The World Health Organisation (WHO) recently published the first global profile of mental health services4 and it clearly shows that mental illness, in most countries of the world, is simply not taken seriously. Forty per cent of countries have no mental health policies and 25% have no legislation in the field of mental health.
The availability of mental health professionals in large areas of the world is extremely poor. More than 680 million people, the majority of whom are in Africa and South Asia, have access to less than one psychiatrist per million of population.
Mental health cannot be viewed in isolation, for it influences, and is influenced by, development, gender, poverty, levels of education and awareness, the provision and implementation of policy and legislation, and issues of access to, and availability of, treatment and care. It follows that mental health is a significant part of the mainstream of health and development activity for any community anywhere.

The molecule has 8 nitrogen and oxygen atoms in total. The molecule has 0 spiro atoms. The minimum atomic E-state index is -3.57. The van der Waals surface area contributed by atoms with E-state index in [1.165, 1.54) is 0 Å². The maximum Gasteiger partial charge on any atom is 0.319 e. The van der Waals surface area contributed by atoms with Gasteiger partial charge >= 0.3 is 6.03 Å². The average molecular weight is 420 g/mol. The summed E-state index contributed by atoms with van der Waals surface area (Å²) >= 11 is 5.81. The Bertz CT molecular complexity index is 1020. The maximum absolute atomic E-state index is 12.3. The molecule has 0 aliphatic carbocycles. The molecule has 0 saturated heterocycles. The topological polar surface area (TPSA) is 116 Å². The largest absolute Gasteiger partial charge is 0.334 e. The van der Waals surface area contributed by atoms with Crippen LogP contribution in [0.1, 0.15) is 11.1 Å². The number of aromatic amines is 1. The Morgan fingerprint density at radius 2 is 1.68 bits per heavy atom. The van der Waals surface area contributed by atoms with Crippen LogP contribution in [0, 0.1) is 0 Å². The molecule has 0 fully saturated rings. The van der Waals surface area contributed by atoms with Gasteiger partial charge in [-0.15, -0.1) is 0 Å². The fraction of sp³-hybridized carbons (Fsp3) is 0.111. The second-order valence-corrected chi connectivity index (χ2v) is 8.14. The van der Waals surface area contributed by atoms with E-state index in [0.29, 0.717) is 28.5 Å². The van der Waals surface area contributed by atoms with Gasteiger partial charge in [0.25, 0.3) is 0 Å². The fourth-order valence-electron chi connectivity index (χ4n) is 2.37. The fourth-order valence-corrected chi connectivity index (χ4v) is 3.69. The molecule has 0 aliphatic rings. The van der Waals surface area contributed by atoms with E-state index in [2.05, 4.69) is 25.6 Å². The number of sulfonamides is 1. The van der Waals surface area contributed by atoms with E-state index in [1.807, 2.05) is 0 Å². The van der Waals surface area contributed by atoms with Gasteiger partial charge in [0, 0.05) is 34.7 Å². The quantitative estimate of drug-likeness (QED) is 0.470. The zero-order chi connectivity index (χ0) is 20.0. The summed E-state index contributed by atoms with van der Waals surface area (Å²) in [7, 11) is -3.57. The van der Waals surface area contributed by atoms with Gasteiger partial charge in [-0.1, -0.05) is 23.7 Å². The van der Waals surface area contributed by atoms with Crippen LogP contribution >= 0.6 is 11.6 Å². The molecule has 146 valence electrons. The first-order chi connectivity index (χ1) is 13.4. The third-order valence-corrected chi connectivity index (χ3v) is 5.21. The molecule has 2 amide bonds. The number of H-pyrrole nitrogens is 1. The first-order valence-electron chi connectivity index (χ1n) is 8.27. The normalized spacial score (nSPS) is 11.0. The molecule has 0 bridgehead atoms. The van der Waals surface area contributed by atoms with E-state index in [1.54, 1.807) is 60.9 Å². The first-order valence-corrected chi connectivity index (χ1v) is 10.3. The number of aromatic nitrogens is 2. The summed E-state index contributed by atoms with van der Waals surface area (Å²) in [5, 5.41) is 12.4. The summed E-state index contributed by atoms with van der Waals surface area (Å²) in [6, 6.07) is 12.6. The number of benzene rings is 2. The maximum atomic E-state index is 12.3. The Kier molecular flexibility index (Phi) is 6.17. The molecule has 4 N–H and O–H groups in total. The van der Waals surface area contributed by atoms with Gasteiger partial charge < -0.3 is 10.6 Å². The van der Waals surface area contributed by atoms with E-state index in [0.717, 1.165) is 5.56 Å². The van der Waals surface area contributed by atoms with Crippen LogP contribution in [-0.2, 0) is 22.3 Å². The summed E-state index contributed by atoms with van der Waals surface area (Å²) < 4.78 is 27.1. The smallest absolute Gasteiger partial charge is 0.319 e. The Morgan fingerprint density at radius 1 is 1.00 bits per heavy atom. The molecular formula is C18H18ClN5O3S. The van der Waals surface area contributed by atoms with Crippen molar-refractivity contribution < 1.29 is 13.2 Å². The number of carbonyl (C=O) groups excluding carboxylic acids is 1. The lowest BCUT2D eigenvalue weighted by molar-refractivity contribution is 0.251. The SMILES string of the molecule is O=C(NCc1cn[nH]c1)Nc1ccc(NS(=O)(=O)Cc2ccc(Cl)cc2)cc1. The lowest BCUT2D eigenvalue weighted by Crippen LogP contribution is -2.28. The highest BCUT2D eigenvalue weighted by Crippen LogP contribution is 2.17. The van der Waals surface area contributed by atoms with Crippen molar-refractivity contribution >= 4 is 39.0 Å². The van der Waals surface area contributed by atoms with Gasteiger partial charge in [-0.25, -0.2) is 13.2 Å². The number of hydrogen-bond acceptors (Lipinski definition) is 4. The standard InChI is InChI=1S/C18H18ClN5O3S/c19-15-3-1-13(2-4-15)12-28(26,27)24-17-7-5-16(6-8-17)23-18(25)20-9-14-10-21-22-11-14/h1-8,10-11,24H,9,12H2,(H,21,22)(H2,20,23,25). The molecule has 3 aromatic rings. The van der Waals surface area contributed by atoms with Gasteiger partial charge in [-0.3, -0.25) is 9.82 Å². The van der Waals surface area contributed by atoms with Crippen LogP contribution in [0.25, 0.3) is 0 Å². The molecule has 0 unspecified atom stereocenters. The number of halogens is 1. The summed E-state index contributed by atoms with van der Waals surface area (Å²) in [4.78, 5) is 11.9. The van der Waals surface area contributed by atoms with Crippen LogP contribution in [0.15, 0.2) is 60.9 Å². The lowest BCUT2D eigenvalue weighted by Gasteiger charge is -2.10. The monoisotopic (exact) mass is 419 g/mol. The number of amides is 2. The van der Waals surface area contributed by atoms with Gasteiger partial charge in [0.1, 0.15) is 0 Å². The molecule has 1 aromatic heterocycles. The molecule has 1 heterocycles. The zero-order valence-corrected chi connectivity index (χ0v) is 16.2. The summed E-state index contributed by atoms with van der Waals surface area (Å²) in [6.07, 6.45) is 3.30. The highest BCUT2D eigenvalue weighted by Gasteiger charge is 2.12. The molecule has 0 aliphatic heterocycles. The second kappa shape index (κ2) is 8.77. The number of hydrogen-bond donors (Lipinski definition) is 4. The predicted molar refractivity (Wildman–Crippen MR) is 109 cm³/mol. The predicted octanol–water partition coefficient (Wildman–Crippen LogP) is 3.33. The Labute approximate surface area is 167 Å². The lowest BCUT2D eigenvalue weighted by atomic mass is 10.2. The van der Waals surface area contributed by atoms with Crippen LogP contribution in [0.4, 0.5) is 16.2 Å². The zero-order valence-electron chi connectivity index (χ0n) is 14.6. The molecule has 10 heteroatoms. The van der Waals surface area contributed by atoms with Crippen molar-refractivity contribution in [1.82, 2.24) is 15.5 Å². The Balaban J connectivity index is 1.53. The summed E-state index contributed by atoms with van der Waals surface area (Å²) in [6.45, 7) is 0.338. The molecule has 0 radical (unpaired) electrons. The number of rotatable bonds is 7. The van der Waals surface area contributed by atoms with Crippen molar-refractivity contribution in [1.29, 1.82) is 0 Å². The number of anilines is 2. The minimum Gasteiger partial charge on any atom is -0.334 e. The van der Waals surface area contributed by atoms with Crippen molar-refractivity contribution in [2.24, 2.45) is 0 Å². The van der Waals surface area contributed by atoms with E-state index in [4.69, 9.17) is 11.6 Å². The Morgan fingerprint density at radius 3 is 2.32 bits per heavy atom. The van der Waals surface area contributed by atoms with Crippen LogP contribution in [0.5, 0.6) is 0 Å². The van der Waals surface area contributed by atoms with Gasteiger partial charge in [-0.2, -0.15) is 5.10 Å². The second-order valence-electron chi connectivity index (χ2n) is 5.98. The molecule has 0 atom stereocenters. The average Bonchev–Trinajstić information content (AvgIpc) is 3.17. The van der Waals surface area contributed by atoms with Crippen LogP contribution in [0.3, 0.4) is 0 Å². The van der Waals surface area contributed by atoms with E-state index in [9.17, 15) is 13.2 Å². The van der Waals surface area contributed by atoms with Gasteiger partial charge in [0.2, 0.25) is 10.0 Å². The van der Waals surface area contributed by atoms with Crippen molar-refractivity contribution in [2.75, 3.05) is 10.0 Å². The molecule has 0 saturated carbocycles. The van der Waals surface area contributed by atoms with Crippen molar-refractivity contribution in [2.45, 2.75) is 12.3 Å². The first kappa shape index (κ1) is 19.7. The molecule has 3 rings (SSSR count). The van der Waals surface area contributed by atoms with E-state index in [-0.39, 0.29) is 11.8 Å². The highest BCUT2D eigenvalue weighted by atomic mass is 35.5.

A model in mental health and development: work in progress, presented at Staying Poor: Chronic Poverty and Development Policy, Institute for Development Policy and Management, University of Manchester, 7-9 April 2003. Chronic Poverty Research Centre (CPRC), Manchester, UK, 11 pp.